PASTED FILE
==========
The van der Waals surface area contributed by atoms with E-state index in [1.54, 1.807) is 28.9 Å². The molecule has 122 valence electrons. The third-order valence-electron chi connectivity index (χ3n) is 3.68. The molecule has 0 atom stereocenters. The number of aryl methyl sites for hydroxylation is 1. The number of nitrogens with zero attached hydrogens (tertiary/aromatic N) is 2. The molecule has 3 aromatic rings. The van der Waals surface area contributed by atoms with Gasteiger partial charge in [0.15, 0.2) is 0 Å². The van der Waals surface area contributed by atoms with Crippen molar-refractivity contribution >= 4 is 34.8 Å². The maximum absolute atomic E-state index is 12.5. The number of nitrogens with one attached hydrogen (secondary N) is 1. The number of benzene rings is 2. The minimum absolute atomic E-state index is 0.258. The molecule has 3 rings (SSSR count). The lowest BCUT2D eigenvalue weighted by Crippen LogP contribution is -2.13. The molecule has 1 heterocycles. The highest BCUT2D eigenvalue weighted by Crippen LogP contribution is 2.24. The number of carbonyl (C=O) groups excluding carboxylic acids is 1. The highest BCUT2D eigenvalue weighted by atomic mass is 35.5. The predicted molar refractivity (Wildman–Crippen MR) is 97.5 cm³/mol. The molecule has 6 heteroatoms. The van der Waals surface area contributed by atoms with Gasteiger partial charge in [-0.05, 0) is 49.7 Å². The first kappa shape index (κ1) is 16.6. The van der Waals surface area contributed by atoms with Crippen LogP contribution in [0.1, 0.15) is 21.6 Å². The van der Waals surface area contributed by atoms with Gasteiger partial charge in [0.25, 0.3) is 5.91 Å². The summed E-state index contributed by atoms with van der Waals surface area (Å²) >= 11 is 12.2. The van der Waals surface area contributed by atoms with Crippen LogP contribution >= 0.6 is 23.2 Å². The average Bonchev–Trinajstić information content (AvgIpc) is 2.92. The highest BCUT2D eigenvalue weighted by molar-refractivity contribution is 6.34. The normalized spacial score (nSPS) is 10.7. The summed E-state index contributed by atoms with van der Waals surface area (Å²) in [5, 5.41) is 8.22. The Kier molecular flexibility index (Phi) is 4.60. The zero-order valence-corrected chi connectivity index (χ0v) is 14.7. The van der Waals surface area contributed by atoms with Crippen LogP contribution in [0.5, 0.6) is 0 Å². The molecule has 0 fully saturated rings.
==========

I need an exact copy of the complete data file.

The van der Waals surface area contributed by atoms with E-state index in [1.54, 1.807) is 28.9 Å². The molecule has 122 valence electrons. The third-order valence-electron chi connectivity index (χ3n) is 3.68. The molecule has 0 atom stereocenters. The number of aryl methyl sites for hydroxylation is 1. The number of nitrogens with zero attached hydrogens (tertiary/aromatic N) is 2. The molecule has 3 aromatic rings. The van der Waals surface area contributed by atoms with Gasteiger partial charge in [0.15, 0.2) is 0 Å². The van der Waals surface area contributed by atoms with Crippen molar-refractivity contribution >= 4 is 34.8 Å². The maximum absolute atomic E-state index is 12.5. The number of nitrogens with one attached hydrogen (secondary N) is 1. The number of benzene rings is 2. The minimum absolute atomic E-state index is 0.258. The molecule has 3 rings (SSSR count). The lowest BCUT2D eigenvalue weighted by Crippen LogP contribution is -2.13. The molecule has 1 heterocycles. The highest BCUT2D eigenvalue weighted by Crippen LogP contribution is 2.24. The number of carbonyl (C=O) groups excluding carboxylic acids is 1. The highest BCUT2D eigenvalue weighted by atomic mass is 35.5. The predicted molar refractivity (Wildman–Crippen MR) is 97.5 cm³/mol. The molecule has 6 heteroatoms. The van der Waals surface area contributed by atoms with Gasteiger partial charge in [-0.05, 0) is 49.7 Å². The first kappa shape index (κ1) is 16.6. The van der Waals surface area contributed by atoms with Crippen LogP contribution in [0.1, 0.15) is 21.6 Å². The van der Waals surface area contributed by atoms with Gasteiger partial charge in [0.25, 0.3) is 5.91 Å². The summed E-state index contributed by atoms with van der Waals surface area (Å²) >= 11 is 12.2. The van der Waals surface area contributed by atoms with Crippen LogP contribution >= 0.6 is 23.2 Å². The average Bonchev–Trinajstić information content (AvgIpc) is 2.92. The highest BCUT2D eigenvalue weighted by molar-refractivity contribution is 6.34. The normalized spacial score (nSPS) is 10.7. The summed E-state index contributed by atoms with van der Waals surface area (Å²) in [5, 5.41) is 8.22. The Kier molecular flexibility index (Phi) is 4.60. The zero-order valence-corrected chi connectivity index (χ0v) is 14.7. The van der Waals surface area contributed by atoms with Crippen LogP contribution in [0.5, 0.6) is 0 Å². The molecule has 0 fully saturated rings.